2016 celebrates the 400th death anniversary of the highly talented playwright William Shakespeare. As part of the festivities there were notable talks, exhibitions and plays scattered each day. I decided to explore the local theatre scene by going to a production of A Twelfth Night.

I did have some reservations about local theatre. It seemed very communal, cringe-worthy and claustrophobic – something that cannot be said of the vast West End venues. To some extent I was right, as the performance was held in a local village hall, as community residents gathered to watch the local spectacle. The bright red curtain, a traditional sight ahead, as we all waited for the play to start.

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The audience was made-up considerably of elders who in many cases appeared to know each other (The picture above is during the interval so many have popped out temporarily). Perhaps this event was for them more than just watching a play, but a social occasion to be able to catch up with friends during the interval. I imagine it must have been intriguing for them to see how the performers had put on this adaptation. They presumably had been exposed to Shakespeare a lot throughout their lives and I imagine they were reminiscing all the different occasions maybe as far back as their school days. As the play was being performed, I could see their focussed faces, with one man so engrossed that his glasses were just left balanced on his forehead and not pushed onto his eyes. (Although this might have been a style that I am unfamiliar with. Evidently I have tried this balancing act and it doesn’t work. My glasses fall straight to the floor).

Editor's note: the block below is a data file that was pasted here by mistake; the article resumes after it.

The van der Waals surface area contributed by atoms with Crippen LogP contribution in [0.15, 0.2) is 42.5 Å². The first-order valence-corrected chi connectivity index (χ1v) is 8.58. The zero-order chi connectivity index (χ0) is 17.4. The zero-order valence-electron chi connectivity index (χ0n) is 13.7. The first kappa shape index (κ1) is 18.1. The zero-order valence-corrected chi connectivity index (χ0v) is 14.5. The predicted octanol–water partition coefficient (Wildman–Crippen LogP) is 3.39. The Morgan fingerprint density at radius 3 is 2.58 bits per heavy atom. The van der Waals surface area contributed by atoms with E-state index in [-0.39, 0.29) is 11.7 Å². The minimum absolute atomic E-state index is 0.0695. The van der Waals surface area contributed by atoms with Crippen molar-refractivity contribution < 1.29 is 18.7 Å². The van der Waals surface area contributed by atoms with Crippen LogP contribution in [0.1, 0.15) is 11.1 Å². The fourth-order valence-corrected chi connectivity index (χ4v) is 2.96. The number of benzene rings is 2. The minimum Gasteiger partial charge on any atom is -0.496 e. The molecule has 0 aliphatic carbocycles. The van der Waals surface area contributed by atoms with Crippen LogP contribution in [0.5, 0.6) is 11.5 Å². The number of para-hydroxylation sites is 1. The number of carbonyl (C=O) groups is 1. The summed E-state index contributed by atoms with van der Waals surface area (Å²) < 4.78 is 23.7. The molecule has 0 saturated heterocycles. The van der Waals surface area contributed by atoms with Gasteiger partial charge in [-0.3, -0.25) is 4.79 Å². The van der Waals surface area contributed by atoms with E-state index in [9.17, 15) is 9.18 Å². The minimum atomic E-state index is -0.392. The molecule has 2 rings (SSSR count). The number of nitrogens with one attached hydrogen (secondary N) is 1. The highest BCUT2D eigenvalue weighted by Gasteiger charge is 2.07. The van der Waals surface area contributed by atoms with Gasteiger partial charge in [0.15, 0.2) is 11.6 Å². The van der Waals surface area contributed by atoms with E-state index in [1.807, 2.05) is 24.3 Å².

What amazed me most about the production was the range of performers on stage. The talent was diverse and spanned from young children to adults. How a child was able to learn not just any lines but a challenging dialogue of Shakespearean English is highly impressive, not to mention the arduous juggling of school commitments and friends. But that is what makes local theatre such a great concept. Both performers and audiences are usually living nearby so can find the rehearsals/journey more convenient and accessible than if they were tied to a Central London show. This platform gives rise to local ‘celebrities’ (I was told my aunty’s neighbour played one of the officers!) who can then move on further to bigger things afterwards should they wish. And if not, just an amazing and enjoyable experience to have been a part of.

Although the big resolve at the end was engaging, the scene with Malvolio’s yellow stockings was certainly a crowd pleaser as the audience responded in buoyant laughter.

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This experience has made me realise that I am merely in the shallow end of the Shakespearean literature pool. There is so much more of his ingenuity which I hope to explore!

 

Be not afraid of GREATNESS

Some are born GREAT

Some achieve GREATNESS

…and some have GREAT blog posts thrust upon them

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